A practical example
Let’s take a look at a real-world example of cyber risk exposure. Most of us nowadays carry smartphones in our pockets. These mobile devices have a computing power 100,000 times that of the technology used to land the first man on the moon. In most cases, our personal mobile devices also serve as a gateway into your business network. Most people receive emails from their employers on their smartphones.
People don’t realize that their mobile phones are, in most cases, an open front door to the inner workings of the company for which they work.
In 2021, CISO magazine published the results of organizational threat surveys. According to the findings, cybercriminals used mobile threats in a variety of ways to attack 97% of organizations.
Employees not only bring their phones to work, but they also use them to send work emails, store corporate data, and call clients and partners.
Some of the recent hacks that have had a significant impact on people include hacking social media accounts, accessing a mobile device, and allowing a disgruntled employee to publish racial slurs on his social media account—despite being exonerated in the end, the user spent time in prison following his arrest and spent several thousand Rand on legal fees. His reputation, on the other hand, has been harmed and will continue to be harmed because not everyone is aware that he was innocent, and that part of the news is usually in small print somewhere on page 11 of the newspaper. We’ve seen how revenge postings, such as intimate photos and videos, have ruined people’s reputations in our own country and around the world. Not to mention the thousands of people who are still attempting to clear their names after cybercriminals stole their identities and used their credentials to rack up massive bills.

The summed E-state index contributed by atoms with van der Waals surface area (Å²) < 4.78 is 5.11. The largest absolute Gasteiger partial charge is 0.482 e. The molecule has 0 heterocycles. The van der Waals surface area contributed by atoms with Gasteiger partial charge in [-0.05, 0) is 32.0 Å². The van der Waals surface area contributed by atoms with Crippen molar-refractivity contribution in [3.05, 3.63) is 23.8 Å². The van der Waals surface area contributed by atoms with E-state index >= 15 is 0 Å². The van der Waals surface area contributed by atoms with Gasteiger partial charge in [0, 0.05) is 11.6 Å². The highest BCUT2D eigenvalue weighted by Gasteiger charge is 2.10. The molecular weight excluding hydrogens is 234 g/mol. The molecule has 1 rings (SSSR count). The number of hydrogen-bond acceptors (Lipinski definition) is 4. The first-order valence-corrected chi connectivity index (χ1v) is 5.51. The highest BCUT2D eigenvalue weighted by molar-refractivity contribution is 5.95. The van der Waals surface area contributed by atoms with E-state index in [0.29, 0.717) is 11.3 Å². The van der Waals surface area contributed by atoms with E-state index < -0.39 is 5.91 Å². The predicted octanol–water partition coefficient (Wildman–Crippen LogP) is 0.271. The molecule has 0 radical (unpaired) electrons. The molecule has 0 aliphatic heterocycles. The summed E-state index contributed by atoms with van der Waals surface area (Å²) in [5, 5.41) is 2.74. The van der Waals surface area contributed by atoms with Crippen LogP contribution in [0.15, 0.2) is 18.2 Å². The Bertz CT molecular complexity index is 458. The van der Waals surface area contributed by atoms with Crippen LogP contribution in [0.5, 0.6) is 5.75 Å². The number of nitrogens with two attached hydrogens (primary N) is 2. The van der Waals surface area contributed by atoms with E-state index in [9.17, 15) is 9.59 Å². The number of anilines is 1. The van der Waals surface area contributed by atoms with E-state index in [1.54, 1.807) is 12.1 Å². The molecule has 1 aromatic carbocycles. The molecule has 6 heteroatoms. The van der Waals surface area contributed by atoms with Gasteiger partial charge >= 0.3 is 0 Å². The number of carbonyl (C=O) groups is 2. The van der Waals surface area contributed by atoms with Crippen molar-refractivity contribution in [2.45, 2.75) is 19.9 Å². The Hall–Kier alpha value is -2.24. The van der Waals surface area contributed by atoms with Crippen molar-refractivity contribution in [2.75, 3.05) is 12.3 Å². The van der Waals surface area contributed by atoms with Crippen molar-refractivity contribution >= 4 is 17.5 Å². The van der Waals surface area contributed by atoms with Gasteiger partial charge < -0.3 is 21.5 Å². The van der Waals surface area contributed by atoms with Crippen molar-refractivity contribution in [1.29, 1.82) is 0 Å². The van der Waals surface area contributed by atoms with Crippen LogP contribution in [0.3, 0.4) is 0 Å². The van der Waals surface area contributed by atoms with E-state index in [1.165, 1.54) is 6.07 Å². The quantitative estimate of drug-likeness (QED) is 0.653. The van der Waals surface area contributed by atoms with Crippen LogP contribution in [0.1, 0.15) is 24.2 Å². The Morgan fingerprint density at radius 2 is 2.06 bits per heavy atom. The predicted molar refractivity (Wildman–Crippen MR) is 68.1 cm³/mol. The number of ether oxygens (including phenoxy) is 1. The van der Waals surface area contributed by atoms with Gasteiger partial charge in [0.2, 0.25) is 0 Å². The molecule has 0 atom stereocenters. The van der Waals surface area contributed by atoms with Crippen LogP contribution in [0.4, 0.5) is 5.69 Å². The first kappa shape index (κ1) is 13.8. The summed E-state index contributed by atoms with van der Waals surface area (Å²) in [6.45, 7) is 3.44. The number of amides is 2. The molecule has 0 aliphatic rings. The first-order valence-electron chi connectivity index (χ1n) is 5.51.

So, what can we do to avoid becoming a victim of cybercriminals?
Cybercriminals use a variety of attack vectors to hack mobile phones.